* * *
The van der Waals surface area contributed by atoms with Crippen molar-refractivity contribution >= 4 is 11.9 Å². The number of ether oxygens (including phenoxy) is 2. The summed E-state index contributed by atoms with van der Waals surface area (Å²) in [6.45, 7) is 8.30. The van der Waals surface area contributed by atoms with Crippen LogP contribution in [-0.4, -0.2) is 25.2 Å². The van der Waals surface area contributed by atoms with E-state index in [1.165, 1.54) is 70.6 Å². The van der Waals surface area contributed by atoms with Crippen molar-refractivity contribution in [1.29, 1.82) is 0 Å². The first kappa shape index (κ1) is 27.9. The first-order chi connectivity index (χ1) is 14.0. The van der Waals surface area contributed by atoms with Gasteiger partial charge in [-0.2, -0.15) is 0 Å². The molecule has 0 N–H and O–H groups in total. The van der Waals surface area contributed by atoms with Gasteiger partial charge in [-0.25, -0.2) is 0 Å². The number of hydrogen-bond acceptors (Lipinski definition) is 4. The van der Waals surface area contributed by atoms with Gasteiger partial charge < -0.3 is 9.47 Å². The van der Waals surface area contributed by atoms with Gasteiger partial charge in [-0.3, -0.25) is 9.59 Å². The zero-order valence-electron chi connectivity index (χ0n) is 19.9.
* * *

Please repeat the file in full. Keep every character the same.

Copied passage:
The van der Waals surface area contributed by atoms with Crippen molar-refractivity contribution >= 4 is 11.9 Å². The number of ether oxygens (including phenoxy) is 2. The summed E-state index contributed by atoms with van der Waals surface area (Å²) in [6.45, 7) is 8.30. The van der Waals surface area contributed by atoms with Crippen LogP contribution in [-0.4, -0.2) is 25.2 Å². The van der Waals surface area contributed by atoms with E-state index in [1.165, 1.54) is 70.6 Å². The van der Waals surface area contributed by atoms with Crippen molar-refractivity contribution in [1.29, 1.82) is 0 Å². The first kappa shape index (κ1) is 27.9. The first-order chi connectivity index (χ1) is 14.0. The van der Waals surface area contributed by atoms with Gasteiger partial charge in [-0.2, -0.15) is 0 Å². The molecule has 0 N–H and O–H groups in total. The van der Waals surface area contributed by atoms with Gasteiger partial charge in [-0.25, -0.2) is 0 Å². The number of hydrogen-bond acceptors (Lipinski definition) is 4. The van der Waals surface area contributed by atoms with Gasteiger partial charge < -0.3 is 9.47 Å². The van der Waals surface area contributed by atoms with Gasteiger partial charge in [-0.3, -0.25) is 9.59 Å². The zero-order valence-electron chi connectivity index (χ0n) is 19.9.